Looking Ahead to Change: Little by Little
I don't make New Year's Resolutions. I don't think I ever really did, but the last decade or two would have been enough to stifle that impulse. I've just been too aware that I don't have that much control over what happens in my life.
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ME/CFS: Into 2012 without Cure or Care

Discussion in 'Action Alerts and Advocacy' started by Ember, Jan 2, 2012.

  1. Ember

    Ember Senior Member

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    This scourge, this foul and stealthy confiscation of life, is so little understood that there's even confusion about its name.

    Wanted: A high-energy, high-profile celebrity to do for ME/CFS what Elizabeth Taylor did for AIDS, what Jerry Lewis did for muscular dystrophy, and what Michael J. Fox is doing for Parkinsons: raising concern, raising money and banishing stigma. Fox has raised $264 million for Parkinsons. By contrast, the Chronic Fatigue Immune Deficiency Syndrome Association targeted raising just $2 million for research last year."

    http://open.salon.com/blog/llewellyn_king/2012/01/02/mecfs_into_2012_without_cure_or_care



    JANUARY 2, 2012 2:18PM

    ME/CFS: Into 2012 without Cure or Care

    By Llewellyn King

    It's an indecent disease, shrouded in mystery, endless in suffering, in stigma and in despair. It's a life sentence and many of those who are afflicted take their own lives, according to patient advocates.

    Witness this e-mail I received from a woman on New Years Eve: Today, December 31, is my birthday. I will not get to eat out, have a party tonight. ... I am not sure I can hang on another year, when every day is so hard to get through. Just a few weeks ago, a doctor laughed at me and said there was no such thing as [my disease], and my husband just sat there, not once backing me. That was more hurt than I can carry for another year. I pray every night, 'Now I lay me down to sleep and please, Lord, take me before I wake.'

    This scourge, this foul and stealthy confiscation of life, is so little understood that there's even confusion about its name.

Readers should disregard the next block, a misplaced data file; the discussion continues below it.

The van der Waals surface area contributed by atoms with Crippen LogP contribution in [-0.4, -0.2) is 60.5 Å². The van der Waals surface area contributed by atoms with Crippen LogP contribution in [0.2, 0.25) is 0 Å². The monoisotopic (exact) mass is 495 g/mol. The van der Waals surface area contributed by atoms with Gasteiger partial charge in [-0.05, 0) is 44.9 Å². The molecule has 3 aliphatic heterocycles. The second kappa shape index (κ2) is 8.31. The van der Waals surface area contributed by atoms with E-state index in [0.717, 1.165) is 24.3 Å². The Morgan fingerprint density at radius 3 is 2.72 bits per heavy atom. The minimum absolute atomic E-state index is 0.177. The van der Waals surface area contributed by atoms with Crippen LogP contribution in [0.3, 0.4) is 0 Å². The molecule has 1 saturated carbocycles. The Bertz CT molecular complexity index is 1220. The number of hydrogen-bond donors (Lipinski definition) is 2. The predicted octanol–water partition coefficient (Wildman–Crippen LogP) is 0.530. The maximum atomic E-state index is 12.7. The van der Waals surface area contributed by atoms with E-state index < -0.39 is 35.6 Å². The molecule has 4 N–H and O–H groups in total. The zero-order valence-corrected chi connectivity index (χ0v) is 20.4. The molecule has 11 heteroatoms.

In the United States, the disease is known as Chronic Fatigue Syndrome (CFS): a bland and trivializing nom de plume bestowed on the disease by the Centers for Disease Control in Atlanta. Elsewhere in the world, it's known as myalgic encephalomyelitis (ME). American patients tend to use both names and the acronym ME/CFS.

    I've been writing about ME/CFS for three years. But in more than 50 years of journalism, I've never had so much reader response. So many cries from the heart. So much gratitude for doing so little.

    The disease is socially ecumenical and afflicts an estimated 1 million people in the United States and 17 million worldwide. I hear from a great cross section of the ME/CFS community who have access to a computer and are well enough to use it. There are many sufferers who aren't well enough to e-mail; they're severely debilitated and bedridden for months and years.

    Deborah Waroff, a colleague of mine from the 1970s, who's been sick for more than two decades, describes a period of total disability she suffered in 2003 and 2004, when she lay on her apartment couch too sick even to watch television, as lying in your own coffin.

    There is no known route to infection, no diagnoses and no cure. Research has been scattered and funded grudgingly at such low levels that Dr. Fred Volinsky of Boston has calculated annual federal funding for ME/CFS at only $1.25 per patient compared to $400 for multiple sclerosis.